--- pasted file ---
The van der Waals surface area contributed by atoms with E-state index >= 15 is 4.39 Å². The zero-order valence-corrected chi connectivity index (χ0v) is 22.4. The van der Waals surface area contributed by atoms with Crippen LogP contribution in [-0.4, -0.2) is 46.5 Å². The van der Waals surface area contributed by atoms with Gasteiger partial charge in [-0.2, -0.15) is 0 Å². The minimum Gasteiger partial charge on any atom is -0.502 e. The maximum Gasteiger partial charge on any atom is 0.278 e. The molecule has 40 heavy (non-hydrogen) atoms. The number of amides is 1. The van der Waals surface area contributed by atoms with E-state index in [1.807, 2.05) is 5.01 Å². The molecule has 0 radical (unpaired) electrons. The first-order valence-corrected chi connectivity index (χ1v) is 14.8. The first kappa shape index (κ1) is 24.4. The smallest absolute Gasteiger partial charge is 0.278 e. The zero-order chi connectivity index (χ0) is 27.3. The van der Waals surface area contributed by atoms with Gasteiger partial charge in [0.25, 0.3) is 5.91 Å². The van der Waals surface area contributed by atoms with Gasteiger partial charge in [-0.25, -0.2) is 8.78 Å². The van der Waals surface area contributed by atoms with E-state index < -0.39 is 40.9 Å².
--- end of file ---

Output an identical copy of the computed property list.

The van der Waals surface area contributed by atoms with E-state index >= 15 is 4.39 Å². The zero-order valence-corrected chi connectivity index (χ0v) is 22.4. The van der Waals surface area contributed by atoms with Crippen LogP contribution in [-0.4, -0.2) is 46.5 Å². The van der Waals surface area contributed by atoms with Gasteiger partial charge in [-0.2, -0.15) is 0 Å². The minimum Gasteiger partial charge on any atom is -0.502 e. The maximum Gasteiger partial charge on any atom is 0.278 e. The molecule has 40 heavy (non-hydrogen) atoms. The number of amides is 1. The van der Waals surface area contributed by atoms with E-state index in [1.807, 2.05) is 5.01 Å². The molecule has 0 radical (unpaired) electrons. The first-order valence-corrected chi connectivity index (χ1v) is 14.8. The first kappa shape index (κ1) is 24.4. The smallest absolute Gasteiger partial charge is 0.278 e. The zero-order chi connectivity index (χ0) is 27.3. The van der Waals surface area contributed by atoms with Gasteiger partial charge in [0.25, 0.3) is 5.91 Å². The van der Waals surface area contributed by atoms with Gasteiger partial charge in [-0.25, -0.2) is 8.78 Å². The van der Waals surface area contributed by atoms with E-state index < -0.39 is 40.9 Å².